Genome-wide association study identifies five new breast cancer susceptibility loci
Breast cancer is the most common cancer in women in developed countries. To identify common breast cancer susceptibility alleles, we conducted a genome-wide association study in which 582,886 SNPs were genotyped in 3,659 cases with a family history of the disease and 4,897 controls. Promising associations were evaluated in a second stage, comprising 12,576 cases and 12,223 controls. We identified five new susceptibility loci, on chromosomes 9, 10 and 11 (P = 4.6 × 10-7 to P = 3.2 × 10-15). We also identified SNPs in the 6q25.1 (rs3757318, P = 2.9 × 10-6), 8q24 (rs1562430, P = 5.8 × 10-7) and LSP1 (rs909116, P = 7.3 × 10-7) regions that showed more significant association with risk than those reported previously. Previously identified breast cancer susceptibility loci were also found to show larger effect sizes in this study of familial breast cancer cases than in previous population-based studies, consistent with polygenic susceptibility to the disease.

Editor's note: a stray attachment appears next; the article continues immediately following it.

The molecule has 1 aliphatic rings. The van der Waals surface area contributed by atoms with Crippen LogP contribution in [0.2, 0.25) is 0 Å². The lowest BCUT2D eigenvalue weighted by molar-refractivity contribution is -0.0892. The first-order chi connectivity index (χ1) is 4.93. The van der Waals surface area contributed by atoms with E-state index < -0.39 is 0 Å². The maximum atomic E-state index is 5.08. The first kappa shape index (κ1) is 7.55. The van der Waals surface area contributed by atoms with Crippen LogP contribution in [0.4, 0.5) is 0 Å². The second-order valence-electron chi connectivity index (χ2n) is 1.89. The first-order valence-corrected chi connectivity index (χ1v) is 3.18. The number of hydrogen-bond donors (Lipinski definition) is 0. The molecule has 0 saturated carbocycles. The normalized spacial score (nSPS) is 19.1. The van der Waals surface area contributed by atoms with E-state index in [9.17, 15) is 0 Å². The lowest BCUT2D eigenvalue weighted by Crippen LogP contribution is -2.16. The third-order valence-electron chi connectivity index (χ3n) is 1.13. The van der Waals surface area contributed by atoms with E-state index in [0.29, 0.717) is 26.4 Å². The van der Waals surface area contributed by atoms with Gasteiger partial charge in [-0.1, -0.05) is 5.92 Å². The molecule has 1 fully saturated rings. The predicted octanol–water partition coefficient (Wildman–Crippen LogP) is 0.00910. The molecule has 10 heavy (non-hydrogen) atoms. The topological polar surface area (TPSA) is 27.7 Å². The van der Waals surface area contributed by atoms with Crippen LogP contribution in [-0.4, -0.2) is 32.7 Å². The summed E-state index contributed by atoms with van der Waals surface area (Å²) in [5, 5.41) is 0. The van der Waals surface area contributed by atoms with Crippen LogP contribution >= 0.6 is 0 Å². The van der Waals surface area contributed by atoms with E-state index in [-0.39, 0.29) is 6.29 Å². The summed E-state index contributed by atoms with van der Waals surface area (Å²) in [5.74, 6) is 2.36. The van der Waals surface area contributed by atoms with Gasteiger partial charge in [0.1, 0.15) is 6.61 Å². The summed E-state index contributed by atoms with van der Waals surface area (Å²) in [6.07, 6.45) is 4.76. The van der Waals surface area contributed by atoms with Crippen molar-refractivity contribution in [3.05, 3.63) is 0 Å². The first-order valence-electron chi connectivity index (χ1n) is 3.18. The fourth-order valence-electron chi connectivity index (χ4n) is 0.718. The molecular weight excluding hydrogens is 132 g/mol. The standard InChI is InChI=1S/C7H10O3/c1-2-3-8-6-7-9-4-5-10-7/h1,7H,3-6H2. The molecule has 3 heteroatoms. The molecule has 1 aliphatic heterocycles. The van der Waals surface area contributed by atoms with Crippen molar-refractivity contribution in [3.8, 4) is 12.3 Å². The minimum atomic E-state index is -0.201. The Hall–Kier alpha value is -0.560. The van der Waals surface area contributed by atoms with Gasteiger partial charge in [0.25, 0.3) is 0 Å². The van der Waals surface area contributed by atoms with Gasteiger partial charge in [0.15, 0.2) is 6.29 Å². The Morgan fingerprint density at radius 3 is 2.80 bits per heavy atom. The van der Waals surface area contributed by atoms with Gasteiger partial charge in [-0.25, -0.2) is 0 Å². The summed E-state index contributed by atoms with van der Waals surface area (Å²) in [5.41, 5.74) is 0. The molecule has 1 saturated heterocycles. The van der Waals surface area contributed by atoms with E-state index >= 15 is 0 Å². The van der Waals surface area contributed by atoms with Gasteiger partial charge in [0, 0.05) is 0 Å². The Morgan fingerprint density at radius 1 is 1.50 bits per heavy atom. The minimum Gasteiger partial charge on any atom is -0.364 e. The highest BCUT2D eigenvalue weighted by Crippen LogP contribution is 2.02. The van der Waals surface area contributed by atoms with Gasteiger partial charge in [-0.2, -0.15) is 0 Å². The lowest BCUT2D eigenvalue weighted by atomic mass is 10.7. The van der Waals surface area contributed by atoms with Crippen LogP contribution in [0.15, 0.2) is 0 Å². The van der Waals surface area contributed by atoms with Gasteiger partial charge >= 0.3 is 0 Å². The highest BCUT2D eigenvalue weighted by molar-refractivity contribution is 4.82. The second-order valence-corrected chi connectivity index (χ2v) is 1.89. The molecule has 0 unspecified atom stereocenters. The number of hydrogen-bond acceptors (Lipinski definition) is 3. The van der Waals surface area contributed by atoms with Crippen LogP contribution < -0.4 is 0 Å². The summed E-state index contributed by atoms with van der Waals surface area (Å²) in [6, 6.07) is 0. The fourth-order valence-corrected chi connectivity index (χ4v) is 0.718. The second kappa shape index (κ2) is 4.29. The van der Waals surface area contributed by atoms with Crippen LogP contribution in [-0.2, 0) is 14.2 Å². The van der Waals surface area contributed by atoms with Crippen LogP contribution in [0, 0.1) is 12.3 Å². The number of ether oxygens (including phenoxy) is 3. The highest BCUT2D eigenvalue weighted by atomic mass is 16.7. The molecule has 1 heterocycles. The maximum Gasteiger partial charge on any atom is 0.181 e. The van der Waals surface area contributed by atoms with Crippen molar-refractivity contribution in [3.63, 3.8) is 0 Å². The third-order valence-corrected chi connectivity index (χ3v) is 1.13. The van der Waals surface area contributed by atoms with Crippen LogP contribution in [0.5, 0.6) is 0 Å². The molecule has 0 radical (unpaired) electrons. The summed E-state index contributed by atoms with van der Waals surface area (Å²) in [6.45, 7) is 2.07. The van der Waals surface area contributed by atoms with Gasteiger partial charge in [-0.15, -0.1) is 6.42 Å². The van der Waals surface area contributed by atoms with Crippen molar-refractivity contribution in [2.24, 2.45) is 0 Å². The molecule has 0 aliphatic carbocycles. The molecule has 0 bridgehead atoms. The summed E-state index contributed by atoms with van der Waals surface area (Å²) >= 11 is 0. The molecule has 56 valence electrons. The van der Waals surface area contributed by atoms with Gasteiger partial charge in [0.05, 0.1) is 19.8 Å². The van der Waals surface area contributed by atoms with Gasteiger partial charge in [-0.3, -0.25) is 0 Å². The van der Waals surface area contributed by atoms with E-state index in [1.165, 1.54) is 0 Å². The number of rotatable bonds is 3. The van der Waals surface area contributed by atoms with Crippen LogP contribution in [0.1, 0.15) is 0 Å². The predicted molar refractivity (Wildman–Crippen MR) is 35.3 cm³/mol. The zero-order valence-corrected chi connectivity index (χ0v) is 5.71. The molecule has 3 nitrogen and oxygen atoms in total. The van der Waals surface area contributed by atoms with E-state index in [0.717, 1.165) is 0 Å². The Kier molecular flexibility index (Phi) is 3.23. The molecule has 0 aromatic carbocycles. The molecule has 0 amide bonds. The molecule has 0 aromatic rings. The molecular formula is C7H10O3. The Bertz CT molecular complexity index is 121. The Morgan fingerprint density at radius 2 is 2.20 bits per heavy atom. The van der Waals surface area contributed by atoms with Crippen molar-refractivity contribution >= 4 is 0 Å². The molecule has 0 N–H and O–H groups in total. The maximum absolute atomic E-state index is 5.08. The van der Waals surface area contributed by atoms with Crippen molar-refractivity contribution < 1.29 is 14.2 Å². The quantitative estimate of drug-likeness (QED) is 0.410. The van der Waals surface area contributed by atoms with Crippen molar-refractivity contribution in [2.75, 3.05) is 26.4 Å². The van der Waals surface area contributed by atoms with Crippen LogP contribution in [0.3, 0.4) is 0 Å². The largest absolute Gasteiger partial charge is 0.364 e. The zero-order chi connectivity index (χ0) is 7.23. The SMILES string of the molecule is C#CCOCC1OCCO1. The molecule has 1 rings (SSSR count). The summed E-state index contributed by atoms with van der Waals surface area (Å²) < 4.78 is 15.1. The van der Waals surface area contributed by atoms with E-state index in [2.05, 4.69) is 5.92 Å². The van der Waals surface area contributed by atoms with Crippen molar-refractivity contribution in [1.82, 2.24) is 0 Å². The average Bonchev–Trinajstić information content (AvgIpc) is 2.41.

|Persistent URL||dx.doi.org/10.1038/ng.586, hdl.handle.net/1765/19689|
Turnbull, C., Ahmed, S., Morrison, J., Pernet, D., Renwick, A., Maranian, M., … Easton, D.F.. (2010). Genome-wide association study identifies five new breast cancer susceptibility loci. Nature Genetics, 42(6), 504–507. doi:10.1038/ng.586